This is all why I loved The Worst Rock n' Roll Records of All Time: A Fan's Guide to the Stuff You Love to Hate by Jimmy Guterman and Owen O'Donnell (Citadel Press). This book appeals to the same part of my brain that generated the Bad Lyrics Project. And I feel like it would be an awesome college class to teach: Music to Make Fun of 101, and companion volumes for required reading in the class would include Kill Your Idols: A New Generation of Rock Writers Reconsiders the Classics or maybe Chunklet magazine issues #18 and #19, The Overrated Issues Parts I and II.

I chuckled aloud at parts of this book and marveled at how they articulated things that I always intuitively felt but never had words for. When my husband suggested I read this book, he said,"This book reaffirms how you feel about particular songs," which gave me a nice feeling of recognition and a kind of vindication. There were moments reading this book that I was like, "Holy shit. I could have written that. Not as articulately or as hilariously, but that sentiment, that is totally how I feel about that song and is EXACTLY my style of humor." It's kind of weird when I run into writing that strikes me that way, which doesn't happen very often but when it does it feels really special. When I read this book I thought There's a version of me out there as manifested by these two other music writers who are like, my energy or something, but with way better writing skills. Or something. Like me. But better.

Without getting into the specifics of what artists and songs they talk about in the book, suffice it say that I love that devote some space to some of the music I grew up with when MTV first went on the air when I was a kid (although the book isn't limited to that).

But I will however, list my favorite quote, on pg 116. It's actually in reference to a particular album, but it totally stands on its own point, in reference to performers in many different fields:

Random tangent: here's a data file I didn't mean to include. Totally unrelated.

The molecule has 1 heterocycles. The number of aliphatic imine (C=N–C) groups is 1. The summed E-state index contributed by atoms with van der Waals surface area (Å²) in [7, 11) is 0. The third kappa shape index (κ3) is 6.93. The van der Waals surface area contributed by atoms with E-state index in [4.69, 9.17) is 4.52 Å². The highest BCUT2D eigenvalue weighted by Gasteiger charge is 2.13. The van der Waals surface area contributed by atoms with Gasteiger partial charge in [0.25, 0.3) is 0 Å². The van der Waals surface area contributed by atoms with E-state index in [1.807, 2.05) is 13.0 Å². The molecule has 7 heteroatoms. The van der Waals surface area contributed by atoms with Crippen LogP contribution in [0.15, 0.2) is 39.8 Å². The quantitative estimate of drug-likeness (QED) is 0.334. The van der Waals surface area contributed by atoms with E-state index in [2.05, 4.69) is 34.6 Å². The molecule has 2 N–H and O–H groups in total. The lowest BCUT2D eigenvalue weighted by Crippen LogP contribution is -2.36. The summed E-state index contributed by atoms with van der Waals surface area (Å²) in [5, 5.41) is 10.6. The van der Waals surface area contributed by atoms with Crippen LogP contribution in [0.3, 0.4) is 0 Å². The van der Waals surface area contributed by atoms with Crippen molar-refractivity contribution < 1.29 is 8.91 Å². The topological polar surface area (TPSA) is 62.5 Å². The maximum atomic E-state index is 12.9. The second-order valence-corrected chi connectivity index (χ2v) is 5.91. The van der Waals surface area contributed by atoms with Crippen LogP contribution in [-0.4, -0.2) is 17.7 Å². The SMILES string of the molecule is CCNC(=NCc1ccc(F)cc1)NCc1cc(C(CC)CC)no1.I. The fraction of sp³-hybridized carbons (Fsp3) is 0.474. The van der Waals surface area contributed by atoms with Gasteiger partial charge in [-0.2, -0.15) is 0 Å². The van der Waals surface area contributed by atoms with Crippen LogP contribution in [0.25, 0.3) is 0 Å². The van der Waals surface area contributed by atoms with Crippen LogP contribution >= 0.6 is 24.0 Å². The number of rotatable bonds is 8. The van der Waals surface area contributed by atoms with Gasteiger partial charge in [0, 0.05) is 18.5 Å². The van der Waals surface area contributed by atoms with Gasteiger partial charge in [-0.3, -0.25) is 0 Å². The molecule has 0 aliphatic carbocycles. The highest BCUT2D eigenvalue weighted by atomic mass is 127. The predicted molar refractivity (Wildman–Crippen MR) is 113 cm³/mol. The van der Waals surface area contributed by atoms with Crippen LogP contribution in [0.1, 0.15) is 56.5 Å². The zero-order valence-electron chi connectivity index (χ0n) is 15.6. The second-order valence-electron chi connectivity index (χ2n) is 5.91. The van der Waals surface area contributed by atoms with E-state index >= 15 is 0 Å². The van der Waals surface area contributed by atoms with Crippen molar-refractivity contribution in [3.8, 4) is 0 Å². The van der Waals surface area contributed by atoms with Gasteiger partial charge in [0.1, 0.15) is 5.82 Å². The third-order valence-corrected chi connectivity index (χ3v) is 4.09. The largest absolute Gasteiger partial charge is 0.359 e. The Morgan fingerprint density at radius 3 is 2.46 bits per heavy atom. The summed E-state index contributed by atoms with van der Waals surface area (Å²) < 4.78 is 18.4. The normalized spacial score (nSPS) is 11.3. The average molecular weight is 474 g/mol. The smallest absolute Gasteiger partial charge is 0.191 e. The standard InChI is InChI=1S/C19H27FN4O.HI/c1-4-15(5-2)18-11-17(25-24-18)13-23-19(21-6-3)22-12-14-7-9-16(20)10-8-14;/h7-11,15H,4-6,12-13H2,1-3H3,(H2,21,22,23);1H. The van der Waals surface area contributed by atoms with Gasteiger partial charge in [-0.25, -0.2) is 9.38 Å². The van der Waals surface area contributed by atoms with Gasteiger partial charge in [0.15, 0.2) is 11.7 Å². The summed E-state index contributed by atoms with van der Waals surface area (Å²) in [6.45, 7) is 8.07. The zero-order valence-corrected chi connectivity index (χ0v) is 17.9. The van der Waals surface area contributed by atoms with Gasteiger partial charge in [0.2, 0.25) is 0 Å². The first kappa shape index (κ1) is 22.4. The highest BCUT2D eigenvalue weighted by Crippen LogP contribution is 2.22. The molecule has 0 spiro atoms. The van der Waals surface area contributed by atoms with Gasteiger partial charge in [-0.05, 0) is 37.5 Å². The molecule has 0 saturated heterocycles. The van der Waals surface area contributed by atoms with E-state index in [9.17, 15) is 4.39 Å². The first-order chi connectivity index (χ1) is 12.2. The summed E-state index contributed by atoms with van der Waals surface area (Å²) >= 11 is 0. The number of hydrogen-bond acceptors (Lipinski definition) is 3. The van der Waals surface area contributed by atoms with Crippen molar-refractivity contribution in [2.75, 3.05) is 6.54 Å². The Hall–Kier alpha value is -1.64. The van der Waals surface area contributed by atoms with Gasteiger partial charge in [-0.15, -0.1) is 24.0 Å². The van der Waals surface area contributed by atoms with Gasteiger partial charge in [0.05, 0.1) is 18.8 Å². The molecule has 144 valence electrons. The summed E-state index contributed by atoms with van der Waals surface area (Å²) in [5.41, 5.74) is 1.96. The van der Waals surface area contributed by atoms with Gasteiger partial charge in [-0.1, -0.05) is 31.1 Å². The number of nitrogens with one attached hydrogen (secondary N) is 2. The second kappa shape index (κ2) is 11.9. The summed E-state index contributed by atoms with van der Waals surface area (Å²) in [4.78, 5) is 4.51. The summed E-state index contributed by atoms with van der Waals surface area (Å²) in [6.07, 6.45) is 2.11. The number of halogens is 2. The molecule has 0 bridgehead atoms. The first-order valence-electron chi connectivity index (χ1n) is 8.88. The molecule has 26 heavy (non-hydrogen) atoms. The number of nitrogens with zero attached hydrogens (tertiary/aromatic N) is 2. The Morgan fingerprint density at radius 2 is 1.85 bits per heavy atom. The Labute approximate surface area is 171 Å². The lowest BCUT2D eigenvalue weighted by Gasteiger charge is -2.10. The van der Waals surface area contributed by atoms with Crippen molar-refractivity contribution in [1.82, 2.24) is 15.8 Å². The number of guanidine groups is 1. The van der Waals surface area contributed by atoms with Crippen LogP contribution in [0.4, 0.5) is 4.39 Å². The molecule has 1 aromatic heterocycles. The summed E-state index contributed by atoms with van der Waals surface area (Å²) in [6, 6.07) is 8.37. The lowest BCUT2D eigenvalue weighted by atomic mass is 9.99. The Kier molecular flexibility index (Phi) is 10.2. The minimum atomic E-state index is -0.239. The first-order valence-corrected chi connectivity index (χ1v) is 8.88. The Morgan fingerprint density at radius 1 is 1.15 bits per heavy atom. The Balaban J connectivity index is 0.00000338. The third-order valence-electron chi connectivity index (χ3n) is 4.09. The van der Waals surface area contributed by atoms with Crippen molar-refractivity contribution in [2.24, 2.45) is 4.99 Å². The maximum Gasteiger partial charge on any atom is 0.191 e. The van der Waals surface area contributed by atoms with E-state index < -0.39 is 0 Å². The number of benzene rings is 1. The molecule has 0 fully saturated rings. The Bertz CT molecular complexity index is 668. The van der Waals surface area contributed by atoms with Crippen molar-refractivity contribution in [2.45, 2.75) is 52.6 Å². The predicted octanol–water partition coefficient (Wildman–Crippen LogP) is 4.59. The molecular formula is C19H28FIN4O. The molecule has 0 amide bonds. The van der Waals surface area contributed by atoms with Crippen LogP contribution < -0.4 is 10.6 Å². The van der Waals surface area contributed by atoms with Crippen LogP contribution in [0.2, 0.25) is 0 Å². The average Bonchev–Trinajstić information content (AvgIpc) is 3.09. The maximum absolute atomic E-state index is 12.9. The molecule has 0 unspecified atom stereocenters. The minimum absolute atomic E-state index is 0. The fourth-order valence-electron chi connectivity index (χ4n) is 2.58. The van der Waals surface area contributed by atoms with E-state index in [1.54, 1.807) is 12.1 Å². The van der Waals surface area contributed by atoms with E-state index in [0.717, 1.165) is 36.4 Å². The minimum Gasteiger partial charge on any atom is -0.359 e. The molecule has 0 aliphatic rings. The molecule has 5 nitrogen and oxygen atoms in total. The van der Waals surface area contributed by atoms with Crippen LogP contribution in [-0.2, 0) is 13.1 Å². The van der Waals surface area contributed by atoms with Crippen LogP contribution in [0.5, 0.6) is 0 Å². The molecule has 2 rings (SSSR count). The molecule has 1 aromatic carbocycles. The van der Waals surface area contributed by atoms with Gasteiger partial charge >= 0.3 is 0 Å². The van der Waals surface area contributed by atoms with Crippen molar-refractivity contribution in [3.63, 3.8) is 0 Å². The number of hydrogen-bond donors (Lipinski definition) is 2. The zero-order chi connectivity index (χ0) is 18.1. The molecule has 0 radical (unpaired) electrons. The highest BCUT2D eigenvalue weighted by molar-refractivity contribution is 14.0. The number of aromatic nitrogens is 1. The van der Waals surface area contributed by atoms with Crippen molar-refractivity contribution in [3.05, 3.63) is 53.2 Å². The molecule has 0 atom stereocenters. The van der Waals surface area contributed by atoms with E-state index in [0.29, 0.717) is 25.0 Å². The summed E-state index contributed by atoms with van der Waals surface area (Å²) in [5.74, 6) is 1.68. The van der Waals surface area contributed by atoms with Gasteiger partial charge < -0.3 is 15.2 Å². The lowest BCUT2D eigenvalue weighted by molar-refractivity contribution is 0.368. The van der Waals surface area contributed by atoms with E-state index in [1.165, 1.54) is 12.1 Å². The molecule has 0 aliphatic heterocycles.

Why does nearly every rock and roller we trust let us down sooner or later?...Is it that we hold impossibly high expectations for performers to maintain over the long run, or is rock and roll truly the domain of the young and hungry? At the very least, there is a propensity for performers to start choking on their own fumes once the become rich and famous.

I particularly like that bit about propensity for performers to start choking on their own fumes. It's like a version of believing your own press, or becoming so successful in terms of making money that you are then unable to recognize when your music sounds good anymore because your idea of success has changed. I think intuitively we all know that the "fume choking" happens around the time you go from doing work about the universal struggles in life to struggles with fame. When the switch happens, nobody takes you seriously anymore -- the moment you start with the "why can't you people just leave me alone?" business the public is done with you.

Is rock and roll the domain of the young and hungry? Maybe. I'll have to think about it some more while I sit here eating Funyons in my wedding dress.